Right, time for a general round up post of stuff thatâ€™s filtered into the old inbox over the last month or so. Regular posts/updates will be going ahead as normal in a few days due to upcoming holiday time.
Band – Komondor
Album – A Giant Is Coming & The Giant Is Going To Kill You
Label – none, unsigned
Release date – August 2010
Sounds like – doom metal ultimate beatdown
Komondor are three dudes from NY who have all tuned their instruments to the lowest and most dense setting possible. Itâ€™s not totally noise rock, as there is actually moments of melody and structure present; itâ€™s more a quite harrowing bombardment of impenetrable riffs and down-tuned grind. Komondor actually remind me of Chickenhawk a lot. Thereâ€™s that same uneasiness when listening to them. Everything sounds like itâ€™s been drenched in some toxic sludge. The vocals are almost incomprehensible and are akin to that of the medicine drinking man who stands outside the bottle bank, shouting. Itâ€™s as if the medicine swilling freak has wandered into the recording session, grabbed a microphone and added an unfathomable and lengthy diatribe of nonsense and slurred utterances, before sloping off. The band is then left to cut up whatâ€™s been said and scatter it about their raucous chaos with glee.
Thereâ€™s also similarities with the now defunct Cherubs; a noise rock band from Texas who I really struggle to listen to due to the utterly terrifying and uneasy feeling of their music. Komondor have moments like this. On â€˜Intermissentâ€™ (an obvious stop-gap filler track); it sounds like someone being tortured using a drill, thumb screws and a broken piano. In some sick way; I like it though. I swear the vocalist is screaming â€œI CANâ€™T STOP BLEEDING!â€ though, which is somewhat distressing.
The metallic bark of â€˜Brown Poolâ€™ is a taunt piece of musical bile; whilst â€˜Decompensatingâ€™ rings with an almost Harvey Milk-air of disgust and rejection; switching nicely between galloping stoner-metal and the grinding crunch of disappointment and hate. â€˜Migration of Eelsâ€™ goes punk rock at the end; scratching and writhing to finish in a flurry of mangled blast beats and strained guitar growls.
Komondor create a fairly unpleasant, yet brilliantly controlled and focused racket that feels a bit like Cult of Luna covering Harvey Milk songs. Despicable sludge-metal overload that I strongly recommend.
Artist – Mike Scott
EP – And A Master Of None
Label – Disconnect Disconnect Records
Release date – 30th August
Sounds Like – acoustic punk rock from the heart
Mike Scott is a veteran. Heâ€™s fought long and hard (thatâ€™s what SHE said) in the punk rock underground as the co-frontman and bassist for Brightonâ€™s Phinius Gage, a skate punk band that had moderate success in the realms of Deck Cheese Records. Since Phinius Gageâ€™s hiatus 2 years ago, Scott is now a solo artist, following in the footsteps of Frank Turner and co; peddling down the path of acoustic punk rock, yet still retaining the melody that existed in his previous bandâ€™s output.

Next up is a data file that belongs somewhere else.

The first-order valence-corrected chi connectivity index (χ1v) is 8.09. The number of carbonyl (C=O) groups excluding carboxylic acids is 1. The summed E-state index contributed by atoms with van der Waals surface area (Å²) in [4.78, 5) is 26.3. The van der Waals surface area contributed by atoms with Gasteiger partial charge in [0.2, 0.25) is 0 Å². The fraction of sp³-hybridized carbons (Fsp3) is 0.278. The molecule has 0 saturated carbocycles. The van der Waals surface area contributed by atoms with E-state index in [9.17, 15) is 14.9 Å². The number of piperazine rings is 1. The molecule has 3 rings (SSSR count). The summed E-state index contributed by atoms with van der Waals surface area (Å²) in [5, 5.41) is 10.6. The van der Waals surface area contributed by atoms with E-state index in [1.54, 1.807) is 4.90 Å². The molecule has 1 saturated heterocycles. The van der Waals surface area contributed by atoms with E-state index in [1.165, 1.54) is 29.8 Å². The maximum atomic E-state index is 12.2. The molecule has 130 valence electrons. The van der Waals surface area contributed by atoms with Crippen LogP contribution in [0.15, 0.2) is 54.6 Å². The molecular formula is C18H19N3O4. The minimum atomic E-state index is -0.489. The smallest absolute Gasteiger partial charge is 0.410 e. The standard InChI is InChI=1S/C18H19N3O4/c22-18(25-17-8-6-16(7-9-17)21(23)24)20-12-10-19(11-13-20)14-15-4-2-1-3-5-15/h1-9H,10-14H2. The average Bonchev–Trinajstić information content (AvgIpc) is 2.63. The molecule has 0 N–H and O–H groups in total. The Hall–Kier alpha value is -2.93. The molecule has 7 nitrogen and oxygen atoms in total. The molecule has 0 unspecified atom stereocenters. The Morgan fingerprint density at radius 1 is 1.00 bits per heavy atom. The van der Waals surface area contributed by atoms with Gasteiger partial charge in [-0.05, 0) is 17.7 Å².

â€˜â€¦.And A Master Of Noneâ€™ is Scottâ€™s third release (preceding â€˜At The Slaughter Houseâ€™ and his split with Kevin Seconds) containing five tracks, two of which are covers. It should be noted that Scott has an interesting voice and frankly, thank god. He has a listless almost drawling twang to his voice, content to slur quite sullenly through his songs in an incredibly casual attitude. â€˜Follow The Leaderâ€™ is a prime example of this sullen, almost condescending tone. The lyrics offer a love/hate aspect as Scott expresses in his own words; â€œadmiration and disdainâ€ for the outside world. The light-female backing vocals contain a slight Irish twang and work nicely in conjunction with Scottâ€™s effortless drawl of non-conformity. â€˜Jack of All Tradesâ€™ has a lighter, folk-twang to it, with the vocals seemingly less condescending and more sorrowful, combined with some haunted background wails. Itâ€™s a simple, quite hollow track more in the vein of William Elliott Whitmore in style and approach. His cover of Neil Diamondâ€™s â€˜Solitary Manâ€™ is decent and slightly distressing â€“ gone is the weird, misplaced jaunt of the original. Scottâ€™s approach is more melodramatic and laced with regret, his voice wavering and cracking near the end.
The break up/Prayer To God-style song appears in the form of â€˜Itâ€™s My Job To Disappointâ€™ â€“ which is a mock apology message stating â€œsorry, I wonâ€™t be playing that song tonight, Iâ€™m playing something youâ€™ve never heardâ€ â€“ whether this is a spiteful shout-out to an ex-lover or someone that has betrayed Scott remains to be seen, but the venom is in the right place.
The final track is a cover of a Kevin Seconds song; â€˜Extra Somethingâ€™ as is the most upbeat and swaggering track on this EP. Whilst Scottâ€™s voice suits the melancholy utterances of the down-trodden man, he really finds his voice on this cover when he swings into it. Thereâ€™s gusto and bravado in his inflection, despite the song being about a failed relationship it touches a nerve of being both downhearted but with that â€œfuck it, move onâ€ attitude that only a deadpan snarker of a voice like Scottâ€™s can pull off.
For those wondering what happened to that bloke from that band named after some dude who got a large iron rod through the head and survived or if you just fancy hearing some decent, emotive acoustic punk rock, then Mike Scott is worth your time. The EP is available on bandcamp for whatever price you want.
Mike Scott Myspace
Disconnect Disconnect Band Camp
By Ross Macdonald